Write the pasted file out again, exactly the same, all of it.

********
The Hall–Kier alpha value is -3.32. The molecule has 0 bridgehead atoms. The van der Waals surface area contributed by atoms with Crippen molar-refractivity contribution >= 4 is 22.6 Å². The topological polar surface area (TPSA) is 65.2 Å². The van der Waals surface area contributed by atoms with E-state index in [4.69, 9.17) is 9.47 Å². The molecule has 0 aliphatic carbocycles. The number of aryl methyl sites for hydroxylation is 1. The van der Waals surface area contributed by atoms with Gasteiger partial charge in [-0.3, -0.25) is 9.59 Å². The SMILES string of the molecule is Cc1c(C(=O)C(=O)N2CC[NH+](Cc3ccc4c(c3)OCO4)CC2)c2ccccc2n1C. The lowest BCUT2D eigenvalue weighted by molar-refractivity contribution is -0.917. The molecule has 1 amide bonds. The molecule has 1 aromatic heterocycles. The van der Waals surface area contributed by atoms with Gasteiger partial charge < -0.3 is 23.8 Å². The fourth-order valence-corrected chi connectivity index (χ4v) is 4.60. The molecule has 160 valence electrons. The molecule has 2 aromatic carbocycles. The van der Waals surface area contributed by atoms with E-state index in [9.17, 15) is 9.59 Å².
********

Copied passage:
The Hall–Kier alpha value is -3.32. The molecule has 0 bridgehead atoms. The van der Waals surface area contributed by atoms with Crippen molar-refractivity contribution >= 4 is 22.6 Å². The topological polar surface area (TPSA) is 65.2 Å². The van der Waals surface area contributed by atoms with E-state index in [4.69, 9.17) is 9.47 Å². The molecule has 0 aliphatic carbocycles. The number of aryl methyl sites for hydroxylation is 1. The van der Waals surface area contributed by atoms with Gasteiger partial charge in [-0.3, -0.25) is 9.59 Å². The SMILES string of the molecule is Cc1c(C(=O)C(=O)N2CC[NH+](Cc3ccc4c(c3)OCO4)CC2)c2ccccc2n1C. The lowest BCUT2D eigenvalue weighted by molar-refractivity contribution is -0.917. The molecule has 1 amide bonds. The molecule has 1 aromatic heterocycles. The van der Waals surface area contributed by atoms with Gasteiger partial charge < -0.3 is 23.8 Å². The fourth-order valence-corrected chi connectivity index (χ4v) is 4.60. The molecule has 160 valence electrons. The molecule has 2 aromatic carbocycles. The van der Waals surface area contributed by atoms with E-state index in [9.17, 15) is 9.59 Å².